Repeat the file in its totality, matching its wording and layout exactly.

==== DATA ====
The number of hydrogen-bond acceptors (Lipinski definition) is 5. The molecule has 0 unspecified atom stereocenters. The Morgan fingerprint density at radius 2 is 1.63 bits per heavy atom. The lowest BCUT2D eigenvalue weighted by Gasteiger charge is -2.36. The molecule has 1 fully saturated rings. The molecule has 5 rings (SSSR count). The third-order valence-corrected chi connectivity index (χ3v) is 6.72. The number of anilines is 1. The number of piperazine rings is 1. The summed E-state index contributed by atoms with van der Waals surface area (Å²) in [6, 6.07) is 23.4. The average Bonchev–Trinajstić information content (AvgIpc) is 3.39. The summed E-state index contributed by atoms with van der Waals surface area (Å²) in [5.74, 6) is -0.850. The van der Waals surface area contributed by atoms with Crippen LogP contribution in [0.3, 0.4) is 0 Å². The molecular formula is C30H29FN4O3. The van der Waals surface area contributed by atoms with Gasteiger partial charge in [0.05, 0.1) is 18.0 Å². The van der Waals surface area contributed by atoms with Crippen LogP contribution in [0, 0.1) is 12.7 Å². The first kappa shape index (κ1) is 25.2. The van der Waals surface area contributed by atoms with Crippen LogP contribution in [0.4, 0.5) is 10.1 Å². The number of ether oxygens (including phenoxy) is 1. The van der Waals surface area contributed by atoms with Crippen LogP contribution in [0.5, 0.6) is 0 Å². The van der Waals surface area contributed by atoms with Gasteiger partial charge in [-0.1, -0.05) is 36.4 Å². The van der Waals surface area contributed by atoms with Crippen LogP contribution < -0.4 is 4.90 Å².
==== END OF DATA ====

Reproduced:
The number of hydrogen-bond acceptors (Lipinski definition) is 5. The molecule has 0 unspecified atom stereocenters. The Morgan fingerprint density at radius 2 is 1.63 bits per heavy atom. The lowest BCUT2D eigenvalue weighted by Gasteiger charge is -2.36. The molecule has 1 fully saturated rings. The molecule has 5 rings (SSSR count). The third-order valence-corrected chi connectivity index (χ3v) is 6.72. The number of anilines is 1. The number of piperazine rings is 1. The summed E-state index contributed by atoms with van der Waals surface area (Å²) in [6, 6.07) is 23.4. The average Bonchev–Trinajstić information content (AvgIpc) is 3.39. The summed E-state index contributed by atoms with van der Waals surface area (Å²) in [5.74, 6) is -0.850. The van der Waals surface area contributed by atoms with Crippen LogP contribution in [0.3, 0.4) is 0 Å². The molecular formula is C30H29FN4O3. The van der Waals surface area contributed by atoms with Gasteiger partial charge in [0.05, 0.1) is 18.0 Å². The van der Waals surface area contributed by atoms with Crippen LogP contribution in [0, 0.1) is 12.7 Å². The first kappa shape index (κ1) is 25.2. The van der Waals surface area contributed by atoms with Crippen LogP contribution in [0.4, 0.5) is 10.1 Å². The number of ether oxygens (including phenoxy) is 1. The van der Waals surface area contributed by atoms with Crippen LogP contribution in [0.5, 0.6) is 0 Å². The van der Waals surface area contributed by atoms with Gasteiger partial charge in [-0.1, -0.05) is 36.4 Å². The van der Waals surface area contributed by atoms with Crippen LogP contribution < -0.4 is 4.90 Å².